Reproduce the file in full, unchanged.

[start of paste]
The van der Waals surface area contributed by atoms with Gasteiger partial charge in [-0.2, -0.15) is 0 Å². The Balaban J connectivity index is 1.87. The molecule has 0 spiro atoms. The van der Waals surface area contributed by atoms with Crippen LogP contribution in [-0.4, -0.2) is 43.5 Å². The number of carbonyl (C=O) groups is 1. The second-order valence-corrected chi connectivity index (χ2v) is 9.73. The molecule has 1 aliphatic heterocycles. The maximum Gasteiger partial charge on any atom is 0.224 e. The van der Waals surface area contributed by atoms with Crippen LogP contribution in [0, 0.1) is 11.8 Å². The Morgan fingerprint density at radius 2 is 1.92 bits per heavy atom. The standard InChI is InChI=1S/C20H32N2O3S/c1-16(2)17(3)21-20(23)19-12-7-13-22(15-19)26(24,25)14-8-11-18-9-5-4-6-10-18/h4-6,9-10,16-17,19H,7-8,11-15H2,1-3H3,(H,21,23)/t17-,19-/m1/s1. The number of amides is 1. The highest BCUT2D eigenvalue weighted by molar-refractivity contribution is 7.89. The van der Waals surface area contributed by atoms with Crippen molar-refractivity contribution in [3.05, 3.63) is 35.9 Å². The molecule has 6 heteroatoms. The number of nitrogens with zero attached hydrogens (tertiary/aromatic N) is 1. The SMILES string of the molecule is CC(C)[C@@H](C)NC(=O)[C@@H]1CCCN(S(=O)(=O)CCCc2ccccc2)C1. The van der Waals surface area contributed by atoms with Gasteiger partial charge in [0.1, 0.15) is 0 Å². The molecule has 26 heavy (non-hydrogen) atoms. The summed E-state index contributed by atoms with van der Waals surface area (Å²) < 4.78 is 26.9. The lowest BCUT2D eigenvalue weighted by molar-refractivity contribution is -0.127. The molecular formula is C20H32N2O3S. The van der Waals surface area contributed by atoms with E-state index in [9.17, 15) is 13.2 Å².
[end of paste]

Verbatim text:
The van der Waals surface area contributed by atoms with Gasteiger partial charge in [-0.2, -0.15) is 0 Å². The Balaban J connectivity index is 1.87. The molecule has 0 spiro atoms. The van der Waals surface area contributed by atoms with Crippen LogP contribution in [-0.4, -0.2) is 43.5 Å². The number of carbonyl (C=O) groups is 1. The second-order valence-corrected chi connectivity index (χ2v) is 9.73. The molecule has 1 aliphatic heterocycles. The maximum Gasteiger partial charge on any atom is 0.224 e. The van der Waals surface area contributed by atoms with Crippen LogP contribution in [0, 0.1) is 11.8 Å². The Morgan fingerprint density at radius 2 is 1.92 bits per heavy atom. The standard InChI is InChI=1S/C20H32N2O3S/c1-16(2)17(3)21-20(23)19-12-7-13-22(15-19)26(24,25)14-8-11-18-9-5-4-6-10-18/h4-6,9-10,16-17,19H,7-8,11-15H2,1-3H3,(H,21,23)/t17-,19-/m1/s1. The number of amides is 1. The highest BCUT2D eigenvalue weighted by molar-refractivity contribution is 7.89. The van der Waals surface area contributed by atoms with Crippen molar-refractivity contribution in [3.05, 3.63) is 35.9 Å². The molecule has 6 heteroatoms. The number of nitrogens with zero attached hydrogens (tertiary/aromatic N) is 1. The SMILES string of the molecule is CC(C)[C@@H](C)NC(=O)[C@@H]1CCCN(S(=O)(=O)CCCc2ccccc2)C1. The van der Waals surface area contributed by atoms with Gasteiger partial charge in [0.1, 0.15) is 0 Å². The molecule has 26 heavy (non-hydrogen) atoms. The summed E-state index contributed by atoms with van der Waals surface area (Å²) < 4.78 is 26.9. The lowest BCUT2D eigenvalue weighted by molar-refractivity contribution is -0.127. The molecular formula is C20H32N2O3S. The van der Waals surface area contributed by atoms with E-state index in [9.17, 15) is 13.2 Å².